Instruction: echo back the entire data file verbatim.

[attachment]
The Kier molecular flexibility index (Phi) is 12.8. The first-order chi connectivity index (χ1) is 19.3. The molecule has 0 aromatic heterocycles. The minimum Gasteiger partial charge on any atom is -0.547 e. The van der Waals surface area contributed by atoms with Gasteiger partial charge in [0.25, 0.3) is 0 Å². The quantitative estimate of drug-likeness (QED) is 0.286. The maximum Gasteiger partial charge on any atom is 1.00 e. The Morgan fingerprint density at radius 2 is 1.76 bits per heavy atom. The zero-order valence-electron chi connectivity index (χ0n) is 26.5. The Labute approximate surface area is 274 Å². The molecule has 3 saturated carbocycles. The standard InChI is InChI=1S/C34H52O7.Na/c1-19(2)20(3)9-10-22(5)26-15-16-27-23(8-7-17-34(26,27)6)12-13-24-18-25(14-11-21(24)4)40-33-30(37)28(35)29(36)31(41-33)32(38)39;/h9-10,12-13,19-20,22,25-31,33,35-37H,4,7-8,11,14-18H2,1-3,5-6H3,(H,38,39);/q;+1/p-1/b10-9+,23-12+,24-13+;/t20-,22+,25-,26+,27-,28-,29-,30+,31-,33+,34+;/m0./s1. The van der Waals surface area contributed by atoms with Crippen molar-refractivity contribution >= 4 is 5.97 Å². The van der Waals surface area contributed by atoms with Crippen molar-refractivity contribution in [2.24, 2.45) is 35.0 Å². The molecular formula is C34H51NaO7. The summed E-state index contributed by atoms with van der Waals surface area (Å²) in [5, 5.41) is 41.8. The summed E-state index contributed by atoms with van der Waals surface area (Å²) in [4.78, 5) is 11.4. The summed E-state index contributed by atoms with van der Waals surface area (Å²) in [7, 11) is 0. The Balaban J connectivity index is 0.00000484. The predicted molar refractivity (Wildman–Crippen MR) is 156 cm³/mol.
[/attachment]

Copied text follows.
The Kier molecular flexibility index (Phi) is 12.8. The first-order chi connectivity index (χ1) is 19.3. The molecule has 0 aromatic heterocycles. The minimum Gasteiger partial charge on any atom is -0.547 e. The van der Waals surface area contributed by atoms with Gasteiger partial charge in [0.25, 0.3) is 0 Å². The quantitative estimate of drug-likeness (QED) is 0.286. The maximum Gasteiger partial charge on any atom is 1.00 e. The Morgan fingerprint density at radius 2 is 1.76 bits per heavy atom. The zero-order valence-electron chi connectivity index (χ0n) is 26.5. The Labute approximate surface area is 274 Å². The molecule has 3 saturated carbocycles. The standard InChI is InChI=1S/C34H52O7.Na/c1-19(2)20(3)9-10-22(5)26-15-16-27-23(8-7-17-34(26,27)6)12-13-24-18-25(14-11-21(24)4)40-33-30(37)28(35)29(36)31(41-33)32(38)39;/h9-10,12-13,19-20,22,25-31,33,35-37H,4,7-8,11,14-18H2,1-3,5-6H3,(H,38,39);/q;+1/p-1/b10-9+,23-12+,24-13+;/t20-,22+,25-,26+,27-,28-,29-,30+,31-,33+,34+;/m0./s1. The van der Waals surface area contributed by atoms with Crippen molar-refractivity contribution >= 4 is 5.97 Å². The van der Waals surface area contributed by atoms with Crippen molar-refractivity contribution in [2.24, 2.45) is 35.0 Å². The molecular formula is C34H51NaO7. The summed E-state index contributed by atoms with van der Waals surface area (Å²) in [5, 5.41) is 41.8. The summed E-state index contributed by atoms with van der Waals surface area (Å²) in [4.78, 5) is 11.4. The summed E-state index contributed by atoms with van der Waals surface area (Å²) in [7, 11) is 0. The Balaban J connectivity index is 0.00000484. The predicted molar refractivity (Wildman–Crippen MR) is 156 cm³/mol.